The fallout from the global recession has combined with tightening economic sanctions on Burma to cause an apparent nosedive in foreign investment over the past year, Burmese government statistics show.
A report by the Ministry of National Planning and Development, seen by AP, shows that overseas investment fell 68 percent, or US$670 million, in the 2009-10 fiscal year. This is despite Burma sealing seven new investment deals in that period, four of which were in its lucrative oil and gas sector, AP said.
The Burmese economy is in a phase of wholesale reinvention, with the government selling off swathes of previously state-owned industry to private businesses. It is also busily attracting more foreign investment, largely from neighbouring China, India and Thailand. The majority is focused on its energy sector and extractive industries.
But while overseas investment figures may have fallen, the ruling junta is still waiting for the activation of a number of projects that will eventually net them billions of dollars. The Shwe dual-pipeline project, which will carry oil and gas from Burma’s western shores to southern China, is likely to generate some US$30 billion over the three decades after it comes online in 2012.
Moreover, much of the revenue from these projects is believed to be stashed in foreign banks, mainly Singaporean, and will therefore not show up in government figures, which are commonly believed to be tweaked to avoid close scrutiny of its economic practices. Poor economic indicators also provide ammunition for the junta in its claims that sanctions are hurting Burmese people.
Burma remains one of the world’s least developed countries, despite the swift rise of many of its regional neighbours. Last year it ranked 138 out of 182 countries on the UN’s Human Development Index, while the UN Development Programme said last month that Burma would struggle to meet any of the Millennium Development Goals by 2015.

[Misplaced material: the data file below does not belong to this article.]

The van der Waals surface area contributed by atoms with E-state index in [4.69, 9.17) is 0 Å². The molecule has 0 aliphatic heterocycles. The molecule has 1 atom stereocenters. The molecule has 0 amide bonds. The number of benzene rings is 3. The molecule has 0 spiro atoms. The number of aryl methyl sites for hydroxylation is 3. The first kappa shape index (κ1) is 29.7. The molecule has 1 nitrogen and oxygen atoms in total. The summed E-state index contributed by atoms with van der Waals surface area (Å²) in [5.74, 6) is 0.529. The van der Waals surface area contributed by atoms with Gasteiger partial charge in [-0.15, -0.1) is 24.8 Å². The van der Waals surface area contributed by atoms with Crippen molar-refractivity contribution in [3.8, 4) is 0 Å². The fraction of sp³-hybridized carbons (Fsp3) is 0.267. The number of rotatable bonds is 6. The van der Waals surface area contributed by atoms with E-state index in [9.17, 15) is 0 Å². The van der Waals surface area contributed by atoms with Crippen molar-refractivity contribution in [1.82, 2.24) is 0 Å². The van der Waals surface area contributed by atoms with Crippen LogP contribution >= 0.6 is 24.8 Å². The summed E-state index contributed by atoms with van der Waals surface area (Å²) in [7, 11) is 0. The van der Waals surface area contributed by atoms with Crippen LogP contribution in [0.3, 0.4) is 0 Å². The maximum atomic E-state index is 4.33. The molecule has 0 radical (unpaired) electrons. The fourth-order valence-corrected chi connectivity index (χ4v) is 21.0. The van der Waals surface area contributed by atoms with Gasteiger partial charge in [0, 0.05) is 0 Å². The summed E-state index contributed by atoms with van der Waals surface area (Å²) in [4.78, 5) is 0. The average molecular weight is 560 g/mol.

Given the crutch that burgeoning trade with China in particular has given, much of the Western community is now questioning the worth of sanctions, first implemented by the US in 1997. The boycott had intended to force the regime on a path toward democratic transition, but Burma is now heading towards elections this year that appear set to entrench military rule.
The economic powerhouses of the Asia-Pacific region – notably China, Thailand and Singapore – have refused to join the US and EU in implementing sanctions, while trade with Burma’s giant to the west, India, is gaining in momentum. Burma supplies some 80 percent of Thailand’s gas, while for strategic reasons China is keen to secure the deposits and ports of the Bay of Bengal for its energy needs.
An Economist Intelligence Unit report this month said that economic growth in Burma will accelerate next year, but if one were to discount the expansion of the gas and hydropower industries, the economy will remain weak and growth “sluggish”.